I couldn’t help including image 2439 (bel0w), in which we see four monkeys totally relaxed in their hot tub. It’s nice to get a group like this, all with their eyes closed, and with no other distractions in the frame. One thing to note here is that it can be difficult to get a group like this without cutting off their hands on one side of the frame. It can also be easy for someone with less experience to forget about the edges of the frame too, and only realize that they cut the hands on when they look at the shot on the PC later. It’s always helpful to scan the edges of the frame to ensure that all of the important elements are in the frame, and equally importantly, that nothing distracting is entering the edges of the frame. Another thing to pay attention to at this location is that people with bright clothing standing above the pool can sometimes reflect in the water, ruining a good shot. If you look at the water in the top right of this image, you can see the shape of someone standing on the edge of the pool, but luckily their clothing didn’t make them too noticeable. I did point this possibility out to the participants and some had not thought of or noticed this, so it was a good thing to pay attention to.
In image 2440 (below), again I’ve shot at the moment the macaque to the right looked directly at me. She was being groomed and pretty relaxed, but for some reason turned to look at me as I started to photograph the two of them. Maybe I moved quickly, or the sound of my shutter caught her attention. They are very used to us being there, but sometimes I think we catch their attention, and that worked out OK for me on this occasion.
The baby monkeys can be incredibly cute, as we can see in image 2444 (below). This little guy was chewing on something, and so I got that scrunched up nose, as he looked back at something to his side. In addition to being a cute little monkey photograph though, I wanted to mention that I expanded the white snow in the background with the clone tool for this shot, as there was a large dark patch to the right of the monkey as we view the image. The lack of snow can cause problems, and although I rarely clone to this extent, as it was a large expanse of out of focus background, I figured I’d go for it on this one, so that I could still use a relatively cute shot.
Almost done, this second to last shot, number 2445 (below), was a bit of a grab shot, but I was pretty pleased with it. We’d been shooting down by the river, and a few of us were about to head up the path that we can see this monkey sitting on, and head in to eat lunch, if I recall. Something about the way the monkey was just sitting and staring out across the valley struck me, so I fired off a frame or two. You can also see here that although there has been a lot of snow, it’s melted off in many places. We really were lucky to be able to get the images with snow on the monkeys that we looked at earlier.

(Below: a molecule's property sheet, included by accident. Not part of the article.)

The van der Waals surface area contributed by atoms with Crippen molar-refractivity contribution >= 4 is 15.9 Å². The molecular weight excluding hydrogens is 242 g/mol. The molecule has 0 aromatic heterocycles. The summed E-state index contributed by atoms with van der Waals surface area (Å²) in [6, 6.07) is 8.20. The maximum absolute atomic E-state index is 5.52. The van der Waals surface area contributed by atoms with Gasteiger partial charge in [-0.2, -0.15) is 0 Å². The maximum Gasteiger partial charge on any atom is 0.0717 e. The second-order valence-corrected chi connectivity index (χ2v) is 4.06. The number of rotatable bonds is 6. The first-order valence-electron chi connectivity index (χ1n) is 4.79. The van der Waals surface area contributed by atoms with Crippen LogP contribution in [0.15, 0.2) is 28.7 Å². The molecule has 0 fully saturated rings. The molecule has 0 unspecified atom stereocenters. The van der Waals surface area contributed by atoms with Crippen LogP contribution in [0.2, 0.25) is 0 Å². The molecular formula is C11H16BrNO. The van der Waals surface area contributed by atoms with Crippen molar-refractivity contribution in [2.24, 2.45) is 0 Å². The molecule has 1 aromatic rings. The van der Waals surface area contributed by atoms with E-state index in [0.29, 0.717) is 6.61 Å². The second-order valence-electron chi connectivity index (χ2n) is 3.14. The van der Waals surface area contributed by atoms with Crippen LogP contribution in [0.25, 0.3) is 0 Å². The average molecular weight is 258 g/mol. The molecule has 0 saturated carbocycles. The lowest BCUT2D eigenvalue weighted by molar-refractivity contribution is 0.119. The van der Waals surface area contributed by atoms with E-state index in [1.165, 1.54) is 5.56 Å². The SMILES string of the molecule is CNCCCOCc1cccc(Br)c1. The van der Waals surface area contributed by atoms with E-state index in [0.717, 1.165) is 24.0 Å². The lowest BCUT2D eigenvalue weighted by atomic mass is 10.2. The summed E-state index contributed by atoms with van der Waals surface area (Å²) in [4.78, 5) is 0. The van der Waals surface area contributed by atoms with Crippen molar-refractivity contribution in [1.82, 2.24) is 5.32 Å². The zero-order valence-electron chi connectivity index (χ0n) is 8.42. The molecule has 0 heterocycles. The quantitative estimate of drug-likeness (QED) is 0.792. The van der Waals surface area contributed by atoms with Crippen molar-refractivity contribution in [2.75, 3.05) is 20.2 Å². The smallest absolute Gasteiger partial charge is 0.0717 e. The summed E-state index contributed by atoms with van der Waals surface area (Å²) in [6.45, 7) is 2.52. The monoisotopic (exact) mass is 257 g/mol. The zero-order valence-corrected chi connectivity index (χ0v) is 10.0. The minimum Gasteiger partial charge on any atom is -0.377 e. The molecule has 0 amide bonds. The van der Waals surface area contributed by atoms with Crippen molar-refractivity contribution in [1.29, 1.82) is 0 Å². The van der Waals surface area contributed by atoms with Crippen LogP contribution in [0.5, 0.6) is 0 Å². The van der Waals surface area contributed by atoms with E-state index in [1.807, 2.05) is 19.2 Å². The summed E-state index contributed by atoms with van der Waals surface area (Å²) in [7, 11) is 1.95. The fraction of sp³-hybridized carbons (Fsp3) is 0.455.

And finally, I wanted to look at image 2449 (left), from the last morning, before we headed back to Tokyo. It was a Saturday morning, and the ledge around the hot spring pool was packed with local tourists. I was really happy that I’d avoided the weekend for our main day, and we spend a few hours shooting around the river and paths, and this was one of my last shots, as the last few participants finished up their shooting. Again, I was just looking for something other than a straight shot, so when this monkey lifted his foot, as if to protect it from the cold snow for a brief time, I made my exposure.
We left at lunch time, and headed back to Tokyo. On the way, I used some of the time on the bus to share my digital workflow with some of the participants, crowded around my laptop screen. This was good to do, as you will often learn something from seeing other’s work-flows, and I’m pretty happy with mine, so I thought I’d share it and it seemed to go down well.
To finish, although I played this in a quick update Podcast before we went to Hokkaido, here’s some quick comments from some of the participants that I recorded on the bus as we drove back to Tokyo on the Saturday afternoon!
<Playing Recording – Only available in the audio>
So, that’s it. We did have a great time over these first three days. I can’t wait to take another group out there again next year. Note that I am still finalizing the plans for next year, and will be releasing information on the Workshops page in the very near future. If you would like me to mail you to let you know when any details are announced, please mail me using the contact form. Note too that I am thinking of not making the Snow Monkey tour a solo option next year. There will be a shorter Hokkaido tour, and then the following week we’ll do the Snow Monkey tour, and then go straight to Hokkaido as one group. If there is enough demand to do a second Snow Monkey tour separate of the one integrated with the Hokkaido trip, then I’ll consider adding a second. If you absolutely, certainly, definitely are only interested in a Snow Monkeys trip and do not want to join us in Hokkaido, please state that when you drop me a line. I’ll keep that in mind as I finalize the plans.
I hope you enjoyed your virtual tour with the Snow Monkeys. They are amazing, that’s for sure.